Performance of shear-waves elastography in the non-invasive assessment of thyroid stiffness in patients with viral hepatitis
© Săndulescu et al; licensee BioMed Central Ltd. 2014
Published: 15 October 2014
In chronic HCV infection, high rates of viral replication are often associated with progressive liver fibrosis. As HCV has also been shown to replicate in other organs, such as the thyroid , we have performed a pilot study to assess thyroid stiffness through non-invasive elastography.
One trained operator performed shear-waves elastography (SWE) of the liver and thyroid in patients with chronic HCV infection, using Aixplorer (SuperSonic Imagine, Aix-en-Provence, France).
We assessed 21 patients with chronic HCV infection, with a male-to-female ratio of 0.6:1. The mean age was 51.4±11.9 years. The mean duration of HCV infection was 5.2±5.5 years (range: 0-20 years). The predominant HCV genotype was 1b (in 16 patients – data not available for 5 patients), and the predominant IL28-B genotype was CT (9 patients), followed by TT (7 patients) and CC (3 patients) – IL28-B data were not available for 2 patients.
Most (17, 81.0%) of the patients had received prior anti-HCV therapy with peg-interferon+ribavirin (PR) or direct-acting antivirals (DAA)-based treatment, and 13 of them displayed SVR (12 with DAA-based therapy and one with PR – the patient had an IL28-B genotype CC), while 4 displayed non-response to PR (IL28-B genotypes CT and TT).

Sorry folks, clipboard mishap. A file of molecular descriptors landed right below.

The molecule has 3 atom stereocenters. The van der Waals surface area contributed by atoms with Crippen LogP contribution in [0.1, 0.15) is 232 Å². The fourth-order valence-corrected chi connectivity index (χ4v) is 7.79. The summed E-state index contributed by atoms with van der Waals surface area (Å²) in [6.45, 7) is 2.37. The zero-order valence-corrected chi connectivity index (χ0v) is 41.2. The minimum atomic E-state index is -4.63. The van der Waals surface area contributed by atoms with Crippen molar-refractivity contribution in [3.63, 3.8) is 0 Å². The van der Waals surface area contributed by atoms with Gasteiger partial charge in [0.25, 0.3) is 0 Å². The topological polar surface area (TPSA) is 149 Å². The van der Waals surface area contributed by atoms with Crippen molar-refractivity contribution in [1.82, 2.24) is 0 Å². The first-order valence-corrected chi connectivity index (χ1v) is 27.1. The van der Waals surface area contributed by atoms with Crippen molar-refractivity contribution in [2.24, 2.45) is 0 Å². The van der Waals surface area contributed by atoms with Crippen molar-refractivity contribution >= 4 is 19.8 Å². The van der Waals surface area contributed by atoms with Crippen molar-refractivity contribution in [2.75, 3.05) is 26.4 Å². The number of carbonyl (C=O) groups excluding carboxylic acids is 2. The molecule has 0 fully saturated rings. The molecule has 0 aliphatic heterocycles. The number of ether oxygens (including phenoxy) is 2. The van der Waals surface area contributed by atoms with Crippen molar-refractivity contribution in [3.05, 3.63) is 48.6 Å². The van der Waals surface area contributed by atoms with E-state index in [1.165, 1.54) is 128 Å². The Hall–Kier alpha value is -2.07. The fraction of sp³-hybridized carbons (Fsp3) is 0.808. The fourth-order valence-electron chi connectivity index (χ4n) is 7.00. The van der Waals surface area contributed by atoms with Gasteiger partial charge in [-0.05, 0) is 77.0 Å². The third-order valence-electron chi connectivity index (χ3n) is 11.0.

Eight of the patients (38.1%) had a previously diagnosed thyroid dysfunction, and 4 of them (19.0%) were under thyroid substitution treatment at the time of evaluation. Five of the patients (23.8%) presented thyroid nodules on ultrasound examination.
The mean liver SWE was 9.6±4.2 kPa and the mean thyroid SWE was 25.1±10.4 kPa overall, and 26.2±11.3 kPa for the left thyroid lobe and 24.7±13.0 kPa for the right thyroid lobe.
This pilot study warrants further dynamic assessment of liver and thyroid stiffness in patients with chronic HCV infection, on larger study groups. To our knowledge, this is the first such study on thyroid stiffness in HCV-infected patients.
This paper is partially supported by the Sectoral Operational Programme Human Resources Development (SOP HRD), financed from the European Social Fund and by the Romanian Government under the contract numbers POSDRU/159/1.5/S/137390.
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